Thursday, February 14, 2013

Julie Eberhart stops by Penny's Tales

Bio: A writer born outside the box…Julie Eberhart Painter, author of Paranormal romance, about Tahiti

There is no box for me, or Laura, my contemporary heroine in Daughters of the Sea, released January 25. This not lonely but only child was born to be a writer. No cardboard sides or top and bottom to my environmental wilderness contained me. No transportation to transport me during gas rationing. Having to create my own reality contributed to my unusual twist on life. Outside the box is where I'm most comfortable as an adult.

Call it creativity or a learned skill, writers have basic sources for their talents and passion to write. To harness the desire and learn to bring that story to life is the requisite.

My what if turned into “What if a true daughter of the sea, Laura, were haunted, possessed, or perhaps a reincarnation of Princess Kura, birth child of the Tahitian navigator who read the waves, not the stars.

Daughters of the Sea, is told in parallel time and called paranormal Romance. Delusion, magic, or plausible haunting? The readers will decide.

Laura, descended from the Tahitian princess Kura, explores her heritage to find answers to her unusual past. Why did her birth father, the last Polynesian navigator, insist she be raised by her American family? What secret threatens her through her Tahitian bloodlines?
Ian, an English journalist, falls for the lovely Laura the first day she arrives on Tahiti. During her quest, he’s by her side when dejá vu overtakes her. They are plunged into 1769; Captain Cook’s first landing date on the islands.
Chased by the demons of her ancestor’s and fearing for her sanity, Laura and Ian work together to resolve the inequities in her past

Excerpted legend:
Daughters of the Sea's legend of the coconut as told over dinner by contemporary hero, Ian Christopher, to contemporary heroine, Laura Cates.

“Oh, you know, the old love conquers all stories.” Ian hunched closer.  “One legend told of how the coconut palm came to be. Are you sure you want to hear it? It’s fantasy.”
            “I love fantasy.”
            “It seems long ago when the island was bare of tall trees an eel from the sea fell in love with the Goddess of Earth. They met each day on the shore, to make love. Soon they came to realize they were not suited. She couldn’t live in the sea and he couldn’t survive on land.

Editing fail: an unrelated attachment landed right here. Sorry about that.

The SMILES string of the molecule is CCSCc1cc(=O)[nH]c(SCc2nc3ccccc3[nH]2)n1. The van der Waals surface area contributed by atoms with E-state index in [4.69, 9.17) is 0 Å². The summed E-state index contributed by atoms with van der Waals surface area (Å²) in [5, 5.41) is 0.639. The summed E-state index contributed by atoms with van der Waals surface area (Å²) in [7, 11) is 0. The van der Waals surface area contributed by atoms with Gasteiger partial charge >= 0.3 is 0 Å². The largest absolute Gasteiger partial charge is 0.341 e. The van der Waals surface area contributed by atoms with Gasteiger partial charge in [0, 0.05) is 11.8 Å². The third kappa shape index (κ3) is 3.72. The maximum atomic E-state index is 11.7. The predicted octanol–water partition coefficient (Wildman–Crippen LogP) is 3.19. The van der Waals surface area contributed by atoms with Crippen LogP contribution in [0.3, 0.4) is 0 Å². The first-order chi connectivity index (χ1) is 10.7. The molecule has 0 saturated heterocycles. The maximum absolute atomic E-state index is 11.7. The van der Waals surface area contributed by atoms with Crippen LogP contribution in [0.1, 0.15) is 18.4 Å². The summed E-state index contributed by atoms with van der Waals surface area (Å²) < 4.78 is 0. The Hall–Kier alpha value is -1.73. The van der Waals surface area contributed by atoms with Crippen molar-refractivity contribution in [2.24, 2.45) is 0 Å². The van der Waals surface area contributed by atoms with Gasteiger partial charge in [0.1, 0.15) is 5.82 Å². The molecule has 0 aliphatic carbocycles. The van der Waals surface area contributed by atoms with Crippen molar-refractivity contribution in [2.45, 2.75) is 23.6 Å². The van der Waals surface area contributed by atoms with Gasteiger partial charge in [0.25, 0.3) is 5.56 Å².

“One day, as a show of his love, he climbed all the way to the top of her mountain. He was dying and asked her to cut off his head and plant it. ‘From my head will grow a tall tree reaching toward heaven. The tree will bear fruit. Inside the fruit will be a sweet liquid to remind you of the sweet kisses we have shared. The face of the fruit will be my face. Then I will be with you always.’”


Contact Julie:
Twitter: @JulieEPainter
Facebook: (Search) Julie Eberhart Painter

As Maggie, Julie reviews books for Coffee Time Romance and More, and is a regular blogger on , and feature writer for!issue-14  an online slick. Her flash fiction appears under

Julies Web site: 

I want to thank Julie for stopping by and giving us all a sneak peek of her new book, but I want you all to know that Julie is giving a copy of Daughters of the Sea to one lucky person who leaves a comment!  

Thanks for visiting and don't forget to comment!!!!!


  1. Thanks, Penny, for inviting me to be here. The "lines are open," folks. One book goes out after the comments. Enjoy.

  2. Julie - your book sounds very interesting. Good luck with it and I would love to read it


  3. Julie, the book sounds wonderful. Good luck

  4. A.A.King
    Researching Capt. Cook must have been fun.

  5. The fantasy about the coconut was both chilling and somehow romantic. This sounds like a wonderful fantasy.

    Thanks for sharing.

  6. Cook was an innovative captain, A.A. And the coconut legend is a good example of unselfish love. We've been to Tahiti four times and the Cook Islands once. Magical places.